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Cynthialee: :grin: I know we have been over this before and I can't figure out the difference in experiences. All I can think of is that the original nipples on my colt wore out and I replaced them with a new set and maybe they emit a lot more flash from the caps. When I bought them they were labeled "Hotfire" or something like that. I reload modern cartridges and have a micrometer (I have calipers as well but the mic is more accurate). IAE I mic'ed plain newsprint, and cigarette paper. The newsprint is about three times as thick. I did the newsprint as an experiment since it is untreated and you'll get A LOT of residue but IAE I still got 100% using newsprint. I then looked for some sort of metal foil- like Colt originally used- and all I could find is the stuff they wrap up candies. This is backed with paper you have to peel off. IAE I made some cartridges with the foil. Iginition then dropped to only 70% and the fouling was so bad that after 3 rounds I could not seat another cartridge fully in the chamber.
The Colt foil cartridges passed the military's test so figure 100% ignition but even the Colt left a lot of residue and after 6 rounds in a chamber a soldier had to clean out the chamber because another round could not be fully seated.
Well, I guess I'm a lucky guy if others are having troubles.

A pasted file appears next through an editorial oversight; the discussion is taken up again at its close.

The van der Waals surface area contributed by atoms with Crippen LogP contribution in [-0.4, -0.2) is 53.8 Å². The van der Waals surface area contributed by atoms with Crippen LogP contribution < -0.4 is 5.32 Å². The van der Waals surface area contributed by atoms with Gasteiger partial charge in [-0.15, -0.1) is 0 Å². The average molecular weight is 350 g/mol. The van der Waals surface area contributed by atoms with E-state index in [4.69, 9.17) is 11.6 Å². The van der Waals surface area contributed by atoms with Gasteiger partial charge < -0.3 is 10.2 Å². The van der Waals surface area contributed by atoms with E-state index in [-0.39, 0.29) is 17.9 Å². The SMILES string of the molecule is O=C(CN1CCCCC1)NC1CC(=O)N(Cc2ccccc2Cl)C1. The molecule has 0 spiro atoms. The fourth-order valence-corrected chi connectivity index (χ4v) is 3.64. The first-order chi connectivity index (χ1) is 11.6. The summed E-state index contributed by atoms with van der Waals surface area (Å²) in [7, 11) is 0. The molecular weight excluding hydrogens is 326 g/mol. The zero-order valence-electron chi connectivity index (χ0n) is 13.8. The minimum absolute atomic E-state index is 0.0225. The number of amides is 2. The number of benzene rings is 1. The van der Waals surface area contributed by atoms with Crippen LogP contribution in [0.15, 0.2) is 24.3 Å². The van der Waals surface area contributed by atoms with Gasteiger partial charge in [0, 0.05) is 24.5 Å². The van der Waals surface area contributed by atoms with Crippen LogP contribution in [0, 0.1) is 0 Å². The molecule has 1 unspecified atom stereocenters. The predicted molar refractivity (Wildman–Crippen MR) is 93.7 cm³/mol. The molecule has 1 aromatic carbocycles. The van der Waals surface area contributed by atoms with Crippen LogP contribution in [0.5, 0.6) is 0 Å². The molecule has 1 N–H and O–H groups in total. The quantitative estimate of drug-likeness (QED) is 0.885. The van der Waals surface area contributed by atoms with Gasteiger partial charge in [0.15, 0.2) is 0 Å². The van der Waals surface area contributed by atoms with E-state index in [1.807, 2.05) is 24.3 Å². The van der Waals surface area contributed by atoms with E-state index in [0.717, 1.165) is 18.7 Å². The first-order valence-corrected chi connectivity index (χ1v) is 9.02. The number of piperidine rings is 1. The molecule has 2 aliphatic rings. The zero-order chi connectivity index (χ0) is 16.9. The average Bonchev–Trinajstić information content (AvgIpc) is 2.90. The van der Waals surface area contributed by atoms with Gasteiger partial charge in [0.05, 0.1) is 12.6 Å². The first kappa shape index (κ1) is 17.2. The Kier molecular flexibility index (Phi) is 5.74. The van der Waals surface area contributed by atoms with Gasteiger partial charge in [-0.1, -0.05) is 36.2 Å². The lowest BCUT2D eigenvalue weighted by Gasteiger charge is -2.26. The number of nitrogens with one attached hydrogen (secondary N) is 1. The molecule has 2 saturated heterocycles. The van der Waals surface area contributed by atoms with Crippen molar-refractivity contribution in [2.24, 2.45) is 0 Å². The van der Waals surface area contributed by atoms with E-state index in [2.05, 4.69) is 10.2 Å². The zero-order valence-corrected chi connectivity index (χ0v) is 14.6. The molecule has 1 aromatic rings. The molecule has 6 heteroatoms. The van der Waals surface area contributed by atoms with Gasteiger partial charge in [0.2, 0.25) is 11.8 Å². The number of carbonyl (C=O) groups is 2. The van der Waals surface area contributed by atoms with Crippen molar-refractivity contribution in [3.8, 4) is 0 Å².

Finally, on the safety for the newbies that might be reading. This is something to do at a range and with the spare ammo covered up and protected. For the field, just carry components in an Altoid can- at least that's what I do.
Somewhere in the back of my mind is a faint memory that military Colts had nipples with a larger flash hole. Maybe someone has something on that- I cant recall where I heard/read it.
I seldom have to remove spent caps, they always blow off- so maybe the nipples I'm using are the difference.
 

deadidick

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well it appears to be a controversy with no end. I personally enjoy making the cartridges in my spare time. guess I'll crack open the rear of the cartridge when loading and a little extra cleaning and caution is in order. I will continue to play with this. Imagine had the Dodge Bros. given up we would all be driving Ford or Chevy trucks :rotf: